October is Breast Cancer Awareness Month

No one is immune to breast cancer—it is an equal opportunity disease. However, we know that breast cancer is the most common cancer among women and women between the ages of 75 and 79 have the highest incidence rate. The chance that a woman will get breast cancer increases from 1-in-233 for a woman in her thirties, to a 1-in-8 chance for a woman in her eighties. The good news is that the death rate for breast cancer in women has decreased since 1990. This is due primarily to early detection and treatment.

October is Breast Cancer Awareness Month and a good time to create an Early Detection Plan. The National Breast Cancer foundation has created and made available an application to receive reminders to do breast self-exams, and schedule mammograms based on your age and health history.

The Mayo Clinic lists these primary risk factors:

  • Age
  • Chest radiation as a child
  • Menstruation before the age of 12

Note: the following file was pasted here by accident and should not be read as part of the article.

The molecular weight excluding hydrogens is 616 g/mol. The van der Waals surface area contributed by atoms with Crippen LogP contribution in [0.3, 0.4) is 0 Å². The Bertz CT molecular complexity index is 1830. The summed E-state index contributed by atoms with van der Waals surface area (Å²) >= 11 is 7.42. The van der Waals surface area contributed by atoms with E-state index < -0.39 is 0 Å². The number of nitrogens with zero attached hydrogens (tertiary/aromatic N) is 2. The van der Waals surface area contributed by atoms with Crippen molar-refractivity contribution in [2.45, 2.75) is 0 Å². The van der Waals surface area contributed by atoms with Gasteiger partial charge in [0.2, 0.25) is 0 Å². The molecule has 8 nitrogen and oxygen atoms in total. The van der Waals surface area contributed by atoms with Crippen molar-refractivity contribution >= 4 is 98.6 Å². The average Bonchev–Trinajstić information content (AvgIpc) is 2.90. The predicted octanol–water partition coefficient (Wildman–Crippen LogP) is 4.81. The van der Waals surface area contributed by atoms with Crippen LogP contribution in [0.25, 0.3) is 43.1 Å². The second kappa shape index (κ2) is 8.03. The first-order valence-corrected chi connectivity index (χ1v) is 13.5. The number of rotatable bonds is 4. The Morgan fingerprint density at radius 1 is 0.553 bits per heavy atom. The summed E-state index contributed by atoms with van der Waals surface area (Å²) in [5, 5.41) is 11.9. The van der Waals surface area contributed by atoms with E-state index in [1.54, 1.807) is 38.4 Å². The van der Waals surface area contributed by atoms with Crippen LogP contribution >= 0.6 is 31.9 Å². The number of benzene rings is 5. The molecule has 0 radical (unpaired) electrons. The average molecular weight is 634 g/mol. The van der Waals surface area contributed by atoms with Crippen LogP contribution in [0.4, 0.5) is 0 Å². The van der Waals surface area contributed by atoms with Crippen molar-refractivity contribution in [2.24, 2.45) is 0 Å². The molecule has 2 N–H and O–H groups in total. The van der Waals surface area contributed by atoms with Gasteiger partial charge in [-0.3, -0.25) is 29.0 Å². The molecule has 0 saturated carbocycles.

• Adolescent weight gain
  • No pregnancy or late pregnancy (after 30)
  • Lengthy use of oral contraceptives
  • Post-menopausal weight gain
  • Late menopause (after age of 50)
  • Increased breast tissue density

I had my own breast cancer scare a few years back. My annual screening mammogram showed an abnormality, so I was scheduled for a diagnostic mammogram. That was the longest week of my life. At the time, I had two small children and was beyond worried. I also had a lot of questions. I went to the website BeyondTheShock for answers and to prepare myself for my possible journey. What I found there was an incredible community full of support. Luckily for me and my family, my lesion was benign and there was no cancer. But the survivor stores I found at BeyondTheSchock, had I not been so lucky, would have been an inspiration.

When detected and treated early enough, your chances of surviving breast cancer are better than ever. Do it today. Make an appointment for that all-important screening, especially if you are a woman over 40. Remember, 1 in 8 women will be diagnosed with breast cancer in their lifetime, but when breast cancer is detected early, the 5-year survival rate is 98%.

Caregiverlist wants to remind seniors and senior caregivers alike to use National Breast Cancer Awareness month as a reminder to schedule your annual mammogram.

Loading

Log in